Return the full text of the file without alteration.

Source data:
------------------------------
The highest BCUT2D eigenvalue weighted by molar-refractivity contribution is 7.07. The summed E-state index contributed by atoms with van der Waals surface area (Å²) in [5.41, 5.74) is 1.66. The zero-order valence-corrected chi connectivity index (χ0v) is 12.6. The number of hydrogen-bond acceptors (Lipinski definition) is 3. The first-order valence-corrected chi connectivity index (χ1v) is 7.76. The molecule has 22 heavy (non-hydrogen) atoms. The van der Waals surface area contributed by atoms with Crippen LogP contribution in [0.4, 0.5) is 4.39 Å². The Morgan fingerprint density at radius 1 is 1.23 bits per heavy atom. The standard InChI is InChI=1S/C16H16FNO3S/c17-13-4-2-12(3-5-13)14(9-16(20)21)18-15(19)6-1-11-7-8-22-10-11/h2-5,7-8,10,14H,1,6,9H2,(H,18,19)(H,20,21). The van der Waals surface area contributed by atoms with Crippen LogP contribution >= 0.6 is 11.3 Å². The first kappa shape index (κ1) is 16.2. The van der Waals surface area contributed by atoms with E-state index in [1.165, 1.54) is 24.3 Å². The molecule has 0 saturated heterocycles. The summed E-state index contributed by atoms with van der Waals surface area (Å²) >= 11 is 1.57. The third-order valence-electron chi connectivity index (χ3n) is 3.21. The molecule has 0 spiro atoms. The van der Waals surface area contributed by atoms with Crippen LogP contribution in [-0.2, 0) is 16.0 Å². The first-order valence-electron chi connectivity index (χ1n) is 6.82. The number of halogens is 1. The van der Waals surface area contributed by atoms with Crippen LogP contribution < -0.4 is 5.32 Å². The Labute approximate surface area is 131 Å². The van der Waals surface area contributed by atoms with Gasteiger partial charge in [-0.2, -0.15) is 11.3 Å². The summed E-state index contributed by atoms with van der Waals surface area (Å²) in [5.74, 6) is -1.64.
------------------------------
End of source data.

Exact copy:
The highest BCUT2D eigenvalue weighted by molar-refractivity contribution is 7.07. The summed E-state index contributed by atoms with van der Waals surface area (Å²) in [5.41, 5.74) is 1.66. The zero-order valence-corrected chi connectivity index (χ0v) is 12.6. The number of hydrogen-bond acceptors (Lipinski definition) is 3. The first-order valence-corrected chi connectivity index (χ1v) is 7.76. The molecule has 22 heavy (non-hydrogen) atoms. The van der Waals surface area contributed by atoms with Crippen LogP contribution in [0.4, 0.5) is 4.39 Å². The Morgan fingerprint density at radius 1 is 1.23 bits per heavy atom. The standard InChI is InChI=1S/C16H16FNO3S/c17-13-4-2-12(3-5-13)14(9-16(20)21)18-15(19)6-1-11-7-8-22-10-11/h2-5,7-8,10,14H,1,6,9H2,(H,18,19)(H,20,21). The van der Waals surface area contributed by atoms with Crippen LogP contribution >= 0.6 is 11.3 Å². The first kappa shape index (κ1) is 16.2. The van der Waals surface area contributed by atoms with E-state index in [1.165, 1.54) is 24.3 Å². The molecule has 0 saturated heterocycles. The summed E-state index contributed by atoms with van der Waals surface area (Å²) >= 11 is 1.57. The third-order valence-electron chi connectivity index (χ3n) is 3.21. The molecule has 0 spiro atoms. The van der Waals surface area contributed by atoms with Crippen LogP contribution in [-0.2, 0) is 16.0 Å². The first-order valence-electron chi connectivity index (χ1n) is 6.82. The number of halogens is 1. The van der Waals surface area contributed by atoms with Crippen LogP contribution < -0.4 is 5.32 Å². The Labute approximate surface area is 131 Å². The van der Waals surface area contributed by atoms with Gasteiger partial charge in [-0.2, -0.15) is 11.3 Å². The summed E-state index contributed by atoms with van der Waals surface area (Å²) in [5.74, 6) is -1.64.